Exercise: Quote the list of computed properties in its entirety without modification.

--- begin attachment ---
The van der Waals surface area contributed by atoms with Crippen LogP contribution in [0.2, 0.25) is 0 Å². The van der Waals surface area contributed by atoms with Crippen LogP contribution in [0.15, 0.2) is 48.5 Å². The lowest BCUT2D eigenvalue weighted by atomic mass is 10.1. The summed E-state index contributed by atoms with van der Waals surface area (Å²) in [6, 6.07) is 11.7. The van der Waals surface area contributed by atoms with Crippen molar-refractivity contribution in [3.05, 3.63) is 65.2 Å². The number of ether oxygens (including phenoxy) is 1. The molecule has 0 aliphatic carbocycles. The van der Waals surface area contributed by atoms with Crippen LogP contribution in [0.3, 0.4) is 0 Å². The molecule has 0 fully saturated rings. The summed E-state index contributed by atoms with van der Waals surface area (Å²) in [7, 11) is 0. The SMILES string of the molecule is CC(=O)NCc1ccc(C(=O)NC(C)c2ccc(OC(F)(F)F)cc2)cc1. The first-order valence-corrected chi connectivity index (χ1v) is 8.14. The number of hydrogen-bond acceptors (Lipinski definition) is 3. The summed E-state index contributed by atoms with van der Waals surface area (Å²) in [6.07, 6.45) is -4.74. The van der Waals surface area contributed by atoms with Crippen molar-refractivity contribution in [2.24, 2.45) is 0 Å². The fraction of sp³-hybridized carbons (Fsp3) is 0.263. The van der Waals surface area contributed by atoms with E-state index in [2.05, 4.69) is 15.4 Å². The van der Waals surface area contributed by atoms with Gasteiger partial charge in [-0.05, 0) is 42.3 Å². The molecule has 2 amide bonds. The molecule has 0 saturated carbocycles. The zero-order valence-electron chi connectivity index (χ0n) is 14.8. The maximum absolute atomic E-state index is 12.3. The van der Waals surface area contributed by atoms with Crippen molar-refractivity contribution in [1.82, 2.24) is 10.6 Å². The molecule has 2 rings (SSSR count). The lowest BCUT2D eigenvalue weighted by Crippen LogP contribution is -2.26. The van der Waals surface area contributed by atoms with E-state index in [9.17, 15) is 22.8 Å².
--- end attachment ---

The van der Waals surface area contributed by atoms with Crippen LogP contribution in [0.2, 0.25) is 0 Å². The van der Waals surface area contributed by atoms with Crippen LogP contribution in [0.15, 0.2) is 48.5 Å². The lowest BCUT2D eigenvalue weighted by atomic mass is 10.1. The summed E-state index contributed by atoms with van der Waals surface area (Å²) in [6, 6.07) is 11.7. The van der Waals surface area contributed by atoms with Crippen molar-refractivity contribution in [3.05, 3.63) is 65.2 Å². The number of ether oxygens (including phenoxy) is 1. The molecule has 0 aliphatic carbocycles. The van der Waals surface area contributed by atoms with Crippen LogP contribution in [0.3, 0.4) is 0 Å². The molecule has 0 fully saturated rings. The summed E-state index contributed by atoms with van der Waals surface area (Å²) in [7, 11) is 0. The SMILES string of the molecule is CC(=O)NCc1ccc(C(=O)NC(C)c2ccc(OC(F)(F)F)cc2)cc1. The first-order valence-corrected chi connectivity index (χ1v) is 8.14. The number of hydrogen-bond acceptors (Lipinski definition) is 3. The summed E-state index contributed by atoms with van der Waals surface area (Å²) in [6.07, 6.45) is -4.74. The van der Waals surface area contributed by atoms with Crippen molar-refractivity contribution in [2.24, 2.45) is 0 Å². The fraction of sp³-hybridized carbons (Fsp3) is 0.263. The van der Waals surface area contributed by atoms with E-state index in [2.05, 4.69) is 15.4 Å². The van der Waals surface area contributed by atoms with Gasteiger partial charge in [-0.05, 0) is 42.3 Å². The molecule has 2 amide bonds. The molecule has 0 saturated carbocycles. The zero-order valence-electron chi connectivity index (χ0n) is 14.8. The maximum absolute atomic E-state index is 12.3. The van der Waals surface area contributed by atoms with Crippen molar-refractivity contribution in [1.82, 2.24) is 10.6 Å². The molecule has 2 rings (SSSR count). The lowest BCUT2D eigenvalue weighted by Crippen LogP contribution is -2.26. The van der Waals surface area contributed by atoms with E-state index in [9.17, 15) is 22.8 Å².